A humble hero and Omaha Beach

This Friday marks the 70th anniversary of D-Day when nearly 5,000 allied troops perished in an historic invasion that soaked the beaches of Normandy in human blood. One of the fortunate who survived was Huston Riley from Mercer Island.

  • Thursday, June 5, 2014 1:58pm
  • News

Greg Asimakoupoulos and Huston Riley at Tullys in 2009.

This Friday marks the 70th anniversary of D-Day when nearly 5,000 allied troops perished in an historic invasion that soaked the beaches of Normandy in human blood.

One of the fortunate who survived was Huston Riley from Mercer Island. The twenty-two year old had no way of knowing Life magazine photographer Robert Capa had captured his courageous arrival on Omaha Beach until years later. Hu was surprised to see himself pictured in Capa’s iconic photo that became the image forever associated with that unprecedented pursuit of freedom.

Although Hu died nearly three years ago, this historic anniversary of D-Day recalls my all-too-brief friendship with a local hero.

I first met Hu shortly after moving to Mercer Island. When I saw a televised interview Tom Brokaw conducted with Hu from the back porch of his home on North Mercer Way, I called him.

To my amazement, this eighty-something patriot welcomed my invitation to get acquainted.  My first impression of Hu was how short he was. It was a good reminder for me that those to whom we look up are measured by qualities other than height.

As we visited, I realized how unimpressed Hu was with the attention he had received over the years. Like other veterans from “the greatest generation,” Hu considered his military service simply his patriotic duty.  I gave him a copy of a poem I had written about his experience on “the longest day.” He was deeply moved. In return he signed copies of the Capa photo for my three daughters.

A couple years later I learned that Hu was once again fighting on the frontlines of another battle. This time the enemy was cancer. As it was six decades earlier, his courage was evident. We prayed together in a room at Virginia Mason Hospital as he dug in for a lengthy assault.

The last time I spoke to Hu was on June 6, 2011. I had no idea it would be our last visit. I thanked him for his service to our country. I told him I would continue to pray for him. As always, he expressed his gratitude with humility. Hu died less than four months later.

On this anniversary of a day in which a multitude of American troops paid the ultimate sacrifice, my heart pulsates with pride and thanksgiving for men and women like Huston Riley whose example must never be forgotten.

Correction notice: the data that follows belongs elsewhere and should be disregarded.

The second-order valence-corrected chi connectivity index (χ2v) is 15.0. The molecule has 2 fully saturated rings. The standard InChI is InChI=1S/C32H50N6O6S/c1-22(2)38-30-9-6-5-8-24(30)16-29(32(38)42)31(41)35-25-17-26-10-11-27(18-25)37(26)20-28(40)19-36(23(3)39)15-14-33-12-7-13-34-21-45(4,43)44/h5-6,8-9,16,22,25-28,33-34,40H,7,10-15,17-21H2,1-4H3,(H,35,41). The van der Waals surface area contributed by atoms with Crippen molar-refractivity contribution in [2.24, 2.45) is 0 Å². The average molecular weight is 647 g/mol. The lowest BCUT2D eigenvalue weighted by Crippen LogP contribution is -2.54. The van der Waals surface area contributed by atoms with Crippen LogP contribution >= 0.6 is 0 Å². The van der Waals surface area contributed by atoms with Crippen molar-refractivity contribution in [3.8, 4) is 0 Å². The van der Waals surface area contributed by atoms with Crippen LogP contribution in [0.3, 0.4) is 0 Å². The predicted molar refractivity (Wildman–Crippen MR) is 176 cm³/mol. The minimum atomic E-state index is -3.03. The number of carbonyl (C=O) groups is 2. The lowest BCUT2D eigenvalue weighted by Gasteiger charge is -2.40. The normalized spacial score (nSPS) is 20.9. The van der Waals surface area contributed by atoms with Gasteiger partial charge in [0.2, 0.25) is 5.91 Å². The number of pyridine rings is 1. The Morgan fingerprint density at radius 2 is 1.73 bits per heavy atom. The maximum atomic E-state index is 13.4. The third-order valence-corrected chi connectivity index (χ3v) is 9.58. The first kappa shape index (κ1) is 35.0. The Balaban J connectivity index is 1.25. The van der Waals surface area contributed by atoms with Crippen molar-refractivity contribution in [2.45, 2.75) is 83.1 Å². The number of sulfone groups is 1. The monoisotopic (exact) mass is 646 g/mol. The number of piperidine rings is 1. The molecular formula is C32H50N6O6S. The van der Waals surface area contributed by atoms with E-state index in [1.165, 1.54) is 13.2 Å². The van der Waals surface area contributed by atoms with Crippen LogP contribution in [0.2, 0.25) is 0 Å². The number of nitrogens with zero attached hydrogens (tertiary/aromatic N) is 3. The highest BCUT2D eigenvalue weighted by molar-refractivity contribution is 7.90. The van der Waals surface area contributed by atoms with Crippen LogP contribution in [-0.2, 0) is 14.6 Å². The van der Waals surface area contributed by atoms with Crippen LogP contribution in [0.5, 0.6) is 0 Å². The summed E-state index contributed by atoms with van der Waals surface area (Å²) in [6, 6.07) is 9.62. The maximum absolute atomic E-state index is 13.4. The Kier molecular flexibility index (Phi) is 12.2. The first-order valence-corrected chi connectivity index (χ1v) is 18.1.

[flipp]

More in News

Sen. Mona Das, D-Kent, the primary sponsor of SB 5323, speaking on the bill. (Photo courtesy of Hannah Sabio-Howell)
Proposed law adds a fee to plastic bags at checkout

Senate passes bill to ban single-use plastic bags, place 8-cent fee on reusable plastic bags.

Development has encroached on the East Lake Sammamish Trail (at right). Joe Livarchik/file photo
King County files lawsuit to finish East Lake Sammamish Trail

Homeowners have until September to remove buildings and other property from the right of way.

Bellevue residents Marko and Karla Ilicic play a hockey game in the Topgolf Swing Suite inside Forum Social House. Natalie DeFord/staff photo
Forum Social House opens in Bellevue

Eastside gets new nightclub, mini golf, swing suites.

In November 2019, Washington voters approved Initiative 976, which calls for $30 car tabs. Sound Publishing file photo
Republicans try to guarantee $30 car tabs amid court hangup

Lawmakers sponsor companion bills in the House and Senate.

King County Metro’s battery-electric bus. Photo courtesy of kingcounty.gov
King County could bump up Metro electrification deadlines

Transportation generates nearly half of all greenhouse gas emissions in the state.

Sound Transit station. File photo
Construction on Eastside-related light rail project begins

Travelers should expect delays until March.

The Mercer Island Chamber of Commerce presents the 2019 Business of the Year Award to Covenant Living at the Shores (CLS). From left: CLS’s Bob Bowen, Chamber of Commerce Board President Suzanne Skone, CLS Associate Executive Director Marykay Duran, CLS’s Leslie McGee, CLS Sales Director Nancy Woo, and Chamber of Commerce Executive Director Laurie Givan. Courtesy photo.
Chamber names Mercer Island Business of the Year

2019 award goes to Covenant Living at the Shores.

Photo courtesy of effieparks.com
                                Effie Parks started a podcast about raising children with disabilities.
Mercer Island mom creates podcast about raising children with disabilities

Effie Parks launched the “Once Upon a Gene” podcast last October.

Gov. Jay Inslee delivered his 2020 State of the State Address on Tuesday, Jan. 14. (Photo courtesy of Washington State Office of the Governor)
Gov. Inslee delivers State of the State Address

By Leona Vaughn, WNPA News Service OLYMPIA — Gov. Jay Inslee stood… Continue reading

Most Read